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New Ways to Watch: BBC Experiments with ‘Holographic’ Content

“Holographic experiences offer audiences a level of detail and realism that only a short while ago seemed virtually impossible, but are now becoming a reality."

The BBC has continued to experiment with emerging broadcast technologies, creating an experimental “holographic” TV device for future audiences. Explains BBC head of digital partnerships Cyrus Saihan, “Like ultra-high definition video or virtual reality, holographic experiences offer audiences a level of detail and realism that only a short while ago seemed virtually impossible, but are now becoming a reality.

“For our experiment, we used existing technologies and simple techniques to explore ‘holographic’ content,” Saihan continues. The “low-fi and low-cost” device was constructed “to assess how the ‘floating’ images of augmented and mixed reality devices, which aren’t readily available for audience testing, might be used to view BBC content in the future.

Cyrus Saihan is head of business development at BBC Future Media.

“We had seen that people had created small ‘holographic’ displays using mobile phones [make your own:], and so it occurred to us that making a super-sized version of these low-cost displays would give us a way to see how ‘holograms’ might work on a larger scale—something comparable to the size of a living room TV,” he recalls.

“To make our ‘holographic’ TV, we took a 46-inch TV that we had in the office and then asked a local plastics cutter to make a simple acrylic pyramid shape based on some sketches that we had done. By placing this acrylic pyramid on our flat-screen TV, we were able to try out a modern-day version of an old Victorian theater technique and create the illusion of floating ‘holographic’ images.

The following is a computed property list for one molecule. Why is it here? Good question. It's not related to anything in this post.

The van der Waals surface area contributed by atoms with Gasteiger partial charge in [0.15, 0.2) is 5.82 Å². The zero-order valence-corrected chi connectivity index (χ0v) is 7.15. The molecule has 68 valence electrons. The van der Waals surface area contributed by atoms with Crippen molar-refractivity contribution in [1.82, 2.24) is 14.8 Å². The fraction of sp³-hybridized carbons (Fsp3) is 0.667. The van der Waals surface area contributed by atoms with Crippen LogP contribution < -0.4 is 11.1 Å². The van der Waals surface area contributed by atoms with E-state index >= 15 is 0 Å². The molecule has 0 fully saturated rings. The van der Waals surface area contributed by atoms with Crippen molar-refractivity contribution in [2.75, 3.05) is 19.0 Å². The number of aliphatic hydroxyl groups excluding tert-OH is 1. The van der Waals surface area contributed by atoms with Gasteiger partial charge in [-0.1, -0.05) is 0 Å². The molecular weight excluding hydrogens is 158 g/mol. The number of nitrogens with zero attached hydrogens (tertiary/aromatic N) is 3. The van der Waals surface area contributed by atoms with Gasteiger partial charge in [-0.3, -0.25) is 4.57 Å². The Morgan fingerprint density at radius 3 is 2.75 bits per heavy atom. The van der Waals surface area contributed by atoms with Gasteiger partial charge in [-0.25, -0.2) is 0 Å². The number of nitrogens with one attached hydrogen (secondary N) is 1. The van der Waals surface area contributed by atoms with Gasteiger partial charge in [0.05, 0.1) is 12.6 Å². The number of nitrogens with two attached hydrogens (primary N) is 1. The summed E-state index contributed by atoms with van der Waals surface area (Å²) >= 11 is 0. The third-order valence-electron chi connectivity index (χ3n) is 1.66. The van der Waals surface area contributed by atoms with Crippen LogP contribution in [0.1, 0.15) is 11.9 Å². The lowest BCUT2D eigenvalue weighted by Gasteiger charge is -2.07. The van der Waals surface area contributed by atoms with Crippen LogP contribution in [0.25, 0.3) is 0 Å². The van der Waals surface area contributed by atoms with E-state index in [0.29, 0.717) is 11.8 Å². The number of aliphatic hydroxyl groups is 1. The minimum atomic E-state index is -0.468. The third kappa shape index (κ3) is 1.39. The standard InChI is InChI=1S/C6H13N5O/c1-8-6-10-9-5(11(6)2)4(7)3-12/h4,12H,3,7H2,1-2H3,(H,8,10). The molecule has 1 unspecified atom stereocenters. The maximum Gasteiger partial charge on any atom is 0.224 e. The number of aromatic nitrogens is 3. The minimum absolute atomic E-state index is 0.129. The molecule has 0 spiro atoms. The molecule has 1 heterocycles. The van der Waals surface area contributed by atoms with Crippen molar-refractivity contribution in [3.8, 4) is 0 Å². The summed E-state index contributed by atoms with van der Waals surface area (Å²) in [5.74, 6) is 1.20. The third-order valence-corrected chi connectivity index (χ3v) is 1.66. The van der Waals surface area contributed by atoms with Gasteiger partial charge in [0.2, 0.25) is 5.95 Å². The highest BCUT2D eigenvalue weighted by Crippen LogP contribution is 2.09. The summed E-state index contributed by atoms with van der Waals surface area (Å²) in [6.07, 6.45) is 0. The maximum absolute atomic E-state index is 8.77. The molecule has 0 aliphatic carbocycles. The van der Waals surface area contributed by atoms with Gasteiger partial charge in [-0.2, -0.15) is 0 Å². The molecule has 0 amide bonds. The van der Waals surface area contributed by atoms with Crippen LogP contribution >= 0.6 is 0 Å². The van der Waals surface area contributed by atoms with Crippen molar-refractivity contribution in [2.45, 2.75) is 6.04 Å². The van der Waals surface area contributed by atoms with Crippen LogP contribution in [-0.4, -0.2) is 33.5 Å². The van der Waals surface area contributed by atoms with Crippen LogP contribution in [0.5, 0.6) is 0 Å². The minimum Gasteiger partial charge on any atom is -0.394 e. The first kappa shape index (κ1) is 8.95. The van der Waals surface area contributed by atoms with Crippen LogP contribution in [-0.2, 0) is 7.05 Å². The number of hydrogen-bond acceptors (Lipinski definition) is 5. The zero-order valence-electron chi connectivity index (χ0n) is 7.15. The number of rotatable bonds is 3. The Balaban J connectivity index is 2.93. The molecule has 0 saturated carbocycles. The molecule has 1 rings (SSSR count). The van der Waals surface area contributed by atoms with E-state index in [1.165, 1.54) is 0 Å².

“For this theater trick to work, the video footage needed to be of a certain type, so we looked through the BBC public service and BBC Worldwide archives for iconic footage that matched this criteria and then worked with UK-based visual effects and hologram specialist company MDH Hologram, which tweaked and formatted our archive footage to bring it to life,” Saihan says.

“Holographic” device in living room.

“Our experiment was fairly simplistic, but the new technologies on the horizon have the potential to completely change the way that audiences experience media content in the future. You can imagine a world where instead of watching a film star being interviewed on the sofa of a TV chat show, it feels as if they are sitting right next to you on your own sofa in your living room, or where instead of looking at a 2D image of Mount Everest, it appears as if the snow on the mountaintop is falling around you.”

According to Saihan, the mobile game Pokémon Go is only “the tip of the iceberg” when it comes to augmented reality, with major companies investing in various immersive mediums such as AR and VR. He adds, “If devices such as Microsoft’s HoloLens and the Google-backed Magic Leap also capture the public’s imagination, we could soon find ourselves in a situation where the lines between digital content and the real world become increasingly blurred.”